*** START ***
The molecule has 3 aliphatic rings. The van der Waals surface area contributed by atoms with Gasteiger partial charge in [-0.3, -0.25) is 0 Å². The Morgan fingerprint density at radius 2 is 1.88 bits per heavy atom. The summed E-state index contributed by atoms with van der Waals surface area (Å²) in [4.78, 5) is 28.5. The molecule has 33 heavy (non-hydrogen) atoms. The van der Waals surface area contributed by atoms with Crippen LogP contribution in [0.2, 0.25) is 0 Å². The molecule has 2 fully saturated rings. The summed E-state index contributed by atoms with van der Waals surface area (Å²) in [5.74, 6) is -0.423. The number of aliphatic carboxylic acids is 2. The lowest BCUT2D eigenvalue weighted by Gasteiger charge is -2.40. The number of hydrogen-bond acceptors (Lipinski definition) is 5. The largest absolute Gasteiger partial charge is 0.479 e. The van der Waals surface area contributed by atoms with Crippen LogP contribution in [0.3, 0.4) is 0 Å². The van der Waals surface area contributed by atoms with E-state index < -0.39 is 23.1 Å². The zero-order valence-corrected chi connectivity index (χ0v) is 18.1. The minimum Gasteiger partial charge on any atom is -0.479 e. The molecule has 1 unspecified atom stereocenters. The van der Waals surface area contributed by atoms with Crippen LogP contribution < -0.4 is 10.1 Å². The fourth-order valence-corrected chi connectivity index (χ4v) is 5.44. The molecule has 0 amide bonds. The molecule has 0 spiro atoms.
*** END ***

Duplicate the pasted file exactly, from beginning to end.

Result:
The molecule has 3 aliphatic rings. The van der Waals surface area contributed by atoms with Gasteiger partial charge in [-0.3, -0.25) is 0 Å². The Morgan fingerprint density at radius 2 is 1.88 bits per heavy atom. The summed E-state index contributed by atoms with van der Waals surface area (Å²) in [4.78, 5) is 28.5. The molecule has 33 heavy (non-hydrogen) atoms. The van der Waals surface area contributed by atoms with Crippen LogP contribution in [0.2, 0.25) is 0 Å². The molecule has 2 fully saturated rings. The summed E-state index contributed by atoms with van der Waals surface area (Å²) in [5.74, 6) is -0.423. The number of aliphatic carboxylic acids is 2. The lowest BCUT2D eigenvalue weighted by Gasteiger charge is -2.40. The number of hydrogen-bond acceptors (Lipinski definition) is 5. The largest absolute Gasteiger partial charge is 0.479 e. The van der Waals surface area contributed by atoms with Crippen LogP contribution in [0.3, 0.4) is 0 Å². The van der Waals surface area contributed by atoms with E-state index < -0.39 is 23.1 Å². The zero-order valence-corrected chi connectivity index (χ0v) is 18.1. The minimum Gasteiger partial charge on any atom is -0.479 e. The molecule has 1 unspecified atom stereocenters. The van der Waals surface area contributed by atoms with Crippen LogP contribution < -0.4 is 10.1 Å². The fourth-order valence-corrected chi connectivity index (χ4v) is 5.44. The molecule has 0 amide bonds. The molecule has 0 spiro atoms.